The overall prognosis of rhabdomyolysis is pretty good as long as it is diagnosed and treated promptly. If the instance of this disease is not severe then the patient may only have to be in the hospital for a short time period for rehydration with IV fluids and lots of rest so the muscles can recover. Acute kidney failure occurs in many of the patients. Rhabdomyolysis is the cause for as many as 15% of patients with kidney failure (eMedicineHealth). While the mortality rate for this disease is approximately 5% (eMedicineHealth). The risk of death caused by this disease depends mainly on the primary health of the patient, the amount of muscle damage that has been caused and any other associated injuries. If kidney failure occurs, the mortality rate can increase to 20% (eMedicineHealth).
Rhabdomyolysis can be prevented in almost all cases. Exercise programs and routines need to be thoughtfully planned to prevent any kind of injury and to lower the risk of getting rhabdomyolysis. This includes avoiding exercising in extreme heat conditions and drinking a sufficient amount of fluids. Both these situations can lead to dehydration, which increases the risk of muscle damage. Also, the risk of rhabdomyolysis exists highly for patients taking statin and fibrate medications for high cholesterol control. Information is often provided to these patients to be aware of the symptoms of this disease and the information should be read carefully and thoroughly.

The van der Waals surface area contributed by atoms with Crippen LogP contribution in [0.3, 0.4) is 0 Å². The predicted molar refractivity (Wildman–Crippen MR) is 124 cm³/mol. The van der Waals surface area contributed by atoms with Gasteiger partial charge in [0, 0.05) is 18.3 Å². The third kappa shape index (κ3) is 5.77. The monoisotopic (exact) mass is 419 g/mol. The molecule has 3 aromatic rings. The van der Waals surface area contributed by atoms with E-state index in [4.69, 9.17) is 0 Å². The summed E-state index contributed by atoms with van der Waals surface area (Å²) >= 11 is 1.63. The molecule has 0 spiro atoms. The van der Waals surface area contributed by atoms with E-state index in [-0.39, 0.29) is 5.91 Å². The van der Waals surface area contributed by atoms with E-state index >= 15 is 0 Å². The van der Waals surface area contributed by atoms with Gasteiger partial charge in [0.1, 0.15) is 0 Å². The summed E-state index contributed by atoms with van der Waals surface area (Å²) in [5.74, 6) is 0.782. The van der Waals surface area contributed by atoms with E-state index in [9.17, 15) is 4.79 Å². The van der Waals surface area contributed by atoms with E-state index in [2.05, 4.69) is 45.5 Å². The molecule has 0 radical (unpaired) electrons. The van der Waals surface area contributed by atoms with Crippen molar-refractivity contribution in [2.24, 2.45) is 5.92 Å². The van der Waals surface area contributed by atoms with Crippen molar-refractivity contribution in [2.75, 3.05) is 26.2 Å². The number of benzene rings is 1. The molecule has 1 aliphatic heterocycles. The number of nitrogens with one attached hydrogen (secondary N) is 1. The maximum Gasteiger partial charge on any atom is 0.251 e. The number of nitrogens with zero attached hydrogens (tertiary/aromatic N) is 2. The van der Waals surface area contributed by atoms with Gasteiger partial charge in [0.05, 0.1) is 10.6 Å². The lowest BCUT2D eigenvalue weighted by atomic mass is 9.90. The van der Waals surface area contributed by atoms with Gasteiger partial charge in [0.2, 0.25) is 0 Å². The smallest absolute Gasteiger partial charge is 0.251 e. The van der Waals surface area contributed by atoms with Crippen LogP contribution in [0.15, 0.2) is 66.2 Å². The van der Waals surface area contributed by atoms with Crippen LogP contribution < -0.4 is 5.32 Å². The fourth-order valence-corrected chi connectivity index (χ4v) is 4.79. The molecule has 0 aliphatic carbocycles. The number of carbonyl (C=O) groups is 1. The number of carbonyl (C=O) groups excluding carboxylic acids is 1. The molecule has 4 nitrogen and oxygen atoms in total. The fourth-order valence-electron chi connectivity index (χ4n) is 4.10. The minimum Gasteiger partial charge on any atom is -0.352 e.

In conclusion, this is a disease of the muscular system that could affect anyone in their lifetime. This disease is more common than what I had originally thought. Although it is easily treatable, it can be a very dangerous and painful disease. I am glad that I researched rhabdomyolysis because I have learned what can happen and what to do if I ever experience any of the symptoms. I have also learned the consequences of not training properly for exercise. In doing this research paper I have learned about a disease that I may see affect people in my career as a physical therapist.
Chang M.D., Louise. WebMD. 13 September 2010. 22 October 2011 .
eMedicineHealth. Rhabdomyolysis (Cont.). 2011. 30 October 2011 .
Patel M.D., Parul. U.S. National Library of Medicine. 13 August 2009. 21 October 2011 .
Ritz, Eberhard. "Disease of the Month: Rhabdmyolysis." Journal of the American Society of Nephrology (2000): 1553-1561.
Warren M.D., JD. "Rhabdomyolysis: a review." Muscle and Nerve (2002): 32-47.